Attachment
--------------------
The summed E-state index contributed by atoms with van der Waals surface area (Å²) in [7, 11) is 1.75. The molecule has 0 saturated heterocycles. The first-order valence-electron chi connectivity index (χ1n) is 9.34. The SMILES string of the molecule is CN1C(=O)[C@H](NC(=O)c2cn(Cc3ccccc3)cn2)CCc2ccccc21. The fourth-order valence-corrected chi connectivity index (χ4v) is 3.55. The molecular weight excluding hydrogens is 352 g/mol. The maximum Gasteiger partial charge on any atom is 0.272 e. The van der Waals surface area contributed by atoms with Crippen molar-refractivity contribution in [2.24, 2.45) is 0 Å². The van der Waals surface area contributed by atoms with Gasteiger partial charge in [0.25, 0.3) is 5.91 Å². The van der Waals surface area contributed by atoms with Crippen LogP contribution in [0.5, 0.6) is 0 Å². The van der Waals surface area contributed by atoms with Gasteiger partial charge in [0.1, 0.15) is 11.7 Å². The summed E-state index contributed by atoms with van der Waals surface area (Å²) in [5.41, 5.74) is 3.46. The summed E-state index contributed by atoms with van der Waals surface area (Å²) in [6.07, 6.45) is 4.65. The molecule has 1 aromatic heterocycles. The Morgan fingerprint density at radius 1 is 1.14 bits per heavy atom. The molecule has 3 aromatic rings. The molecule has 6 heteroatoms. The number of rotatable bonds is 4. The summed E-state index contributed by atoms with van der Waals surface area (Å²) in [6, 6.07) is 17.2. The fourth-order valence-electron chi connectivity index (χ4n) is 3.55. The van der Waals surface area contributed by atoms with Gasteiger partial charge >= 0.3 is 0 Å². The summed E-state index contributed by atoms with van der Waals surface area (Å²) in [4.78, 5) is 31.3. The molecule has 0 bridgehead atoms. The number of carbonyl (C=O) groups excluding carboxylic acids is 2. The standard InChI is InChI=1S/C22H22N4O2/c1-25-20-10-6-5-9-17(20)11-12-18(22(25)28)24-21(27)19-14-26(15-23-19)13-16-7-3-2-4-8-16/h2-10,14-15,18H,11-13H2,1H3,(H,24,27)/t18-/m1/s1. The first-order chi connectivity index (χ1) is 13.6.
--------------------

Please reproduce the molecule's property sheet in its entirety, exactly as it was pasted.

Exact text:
The summed E-state index contributed by atoms with van der Waals surface area (Å²) in [7, 11) is 1.75. The molecule has 0 saturated heterocycles. The first-order valence-electron chi connectivity index (χ1n) is 9.34. The SMILES string of the molecule is CN1C(=O)[C@H](NC(=O)c2cn(Cc3ccccc3)cn2)CCc2ccccc21. The fourth-order valence-corrected chi connectivity index (χ4v) is 3.55. The molecular weight excluding hydrogens is 352 g/mol. The maximum Gasteiger partial charge on any atom is 0.272 e. The van der Waals surface area contributed by atoms with Crippen molar-refractivity contribution in [2.24, 2.45) is 0 Å². The van der Waals surface area contributed by atoms with Gasteiger partial charge in [0.25, 0.3) is 5.91 Å². The van der Waals surface area contributed by atoms with Crippen LogP contribution in [0.5, 0.6) is 0 Å². The van der Waals surface area contributed by atoms with Gasteiger partial charge in [0.1, 0.15) is 11.7 Å². The summed E-state index contributed by atoms with van der Waals surface area (Å²) in [5.41, 5.74) is 3.46. The summed E-state index contributed by atoms with van der Waals surface area (Å²) in [6.07, 6.45) is 4.65. The molecule has 1 aromatic heterocycles. The Morgan fingerprint density at radius 1 is 1.14 bits per heavy atom. The molecule has 3 aromatic rings. The molecule has 6 heteroatoms. The number of rotatable bonds is 4. The summed E-state index contributed by atoms with van der Waals surface area (Å²) in [6, 6.07) is 17.2. The fourth-order valence-electron chi connectivity index (χ4n) is 3.55. The van der Waals surface area contributed by atoms with Gasteiger partial charge >= 0.3 is 0 Å². The summed E-state index contributed by atoms with van der Waals surface area (Å²) in [4.78, 5) is 31.3. The molecule has 0 bridgehead atoms. The number of carbonyl (C=O) groups excluding carboxylic acids is 2. The standard InChI is InChI=1S/C22H22N4O2/c1-25-20-10-6-5-9-17(20)11-12-18(22(25)28)24-21(27)19-14-26(15-23-19)13-16-7-3-2-4-8-16/h2-10,14-15,18H,11-13H2,1H3,(H,24,27)/t18-/m1/s1. The first-order chi connectivity index (χ1) is 13.6.